World Pneumonia Day is Saturday, November 12, and health organizations issued a call to action to do a better job of diagnosing, treating, and preventing the disease.
For World Pneumonia Day November 12, the Forum of International Respiratory Societies (FIRS) is calling on governments and other stakeholders to take urgent action to tackle pneumonia.
The combined effects of the COVID-19 pandemic, air pollution, and poor living conditions linked with conflict and climate change have contributed to a rise in pneumonia, according to the organization.
In 2019, an estimated 2.5 million individuals around the world, including 672,000 children, died of pneumonia. In 2021, the estimated burden of deaths from respiratory infections, including COVID-19, is a massive 6 million.
Most deaths occur in the poorest populations in low and middle-income countries (LMICs). Low vaccination rates or lack of immunization, malnutrition, or exposure to cigarette smoke, and air pollution are key factors that increase susceptibility to pneumonia and to severe illness.
Older adults exposed to air pollution, especially from burning fossil fuels and smoking, are also at risk. Almost half of the estimated 1.6 million pneumonia deaths among adults aged over 50 years are attributable to air pollution or smoking.
To prevent, diagnose and treat pneumonia, FIRS wants governments to:
The organization also noted that vaccine education can be key in reducing pneumonia-related deaths, and there have been significant advances with effective vaccines available against pneumonia, including pneumococcal conjugate vaccine (PCV) and vaccines against SARS-CoV-2, the virus that causes COVID-19.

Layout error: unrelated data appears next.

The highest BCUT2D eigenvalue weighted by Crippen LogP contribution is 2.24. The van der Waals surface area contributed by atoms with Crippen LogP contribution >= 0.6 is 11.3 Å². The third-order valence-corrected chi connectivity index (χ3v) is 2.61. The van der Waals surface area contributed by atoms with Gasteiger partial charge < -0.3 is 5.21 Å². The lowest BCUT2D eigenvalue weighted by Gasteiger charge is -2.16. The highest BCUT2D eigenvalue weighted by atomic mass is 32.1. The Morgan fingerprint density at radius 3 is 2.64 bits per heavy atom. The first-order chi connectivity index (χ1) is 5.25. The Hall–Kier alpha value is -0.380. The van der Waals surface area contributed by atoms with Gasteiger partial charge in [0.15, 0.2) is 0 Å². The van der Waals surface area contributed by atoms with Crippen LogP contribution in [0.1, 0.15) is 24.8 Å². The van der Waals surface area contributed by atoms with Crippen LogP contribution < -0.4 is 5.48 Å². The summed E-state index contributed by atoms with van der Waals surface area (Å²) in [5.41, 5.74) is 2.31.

However, during the pandemic, PCV coverage dropped in 46 of 195 countries and the United Nations Children’s Fund (UNICEF) has predicted a large increase in child deaths if urgent action is not taken to vaccinate these children. Currently only 51% of the world’s children receive PCV.
Lack of medical oxygen has compounded the pneumonia emergency with LMICs bearing the brunt of oxygen shortages and related deaths.
“Although lack of oxygen has always been a key issue in LMICs, COVID highlighted this gap, with oxygen unavailability and related deaths mainly affecting LMICs,” said FIRS president, Heather Zar, MD, PhD, chair of the Department of Pediatrics and Child Health at Red Cross Children’s Hospital, at the University of Cape Town, South Africa.
“There are an estimated 7 million children hospitalized with pneumonia each year who require oxygen and studies show that better oxygen systems can reduce mortality from childhood pneumonia by 50 percent or more.”
FIRS is made up of the American College of Chest Physicians, American Thoracic Society, the Asian Pacific Society of Respirology, Asociación Latino Americana De Tórax, European Respiratory Society , International Union Against Tuberculosis and Lung Diseases , Pan African Thoracic Society, the Global Initiative for Asthma , and the Global Initiative for Chronic Obstructive Lung Disease.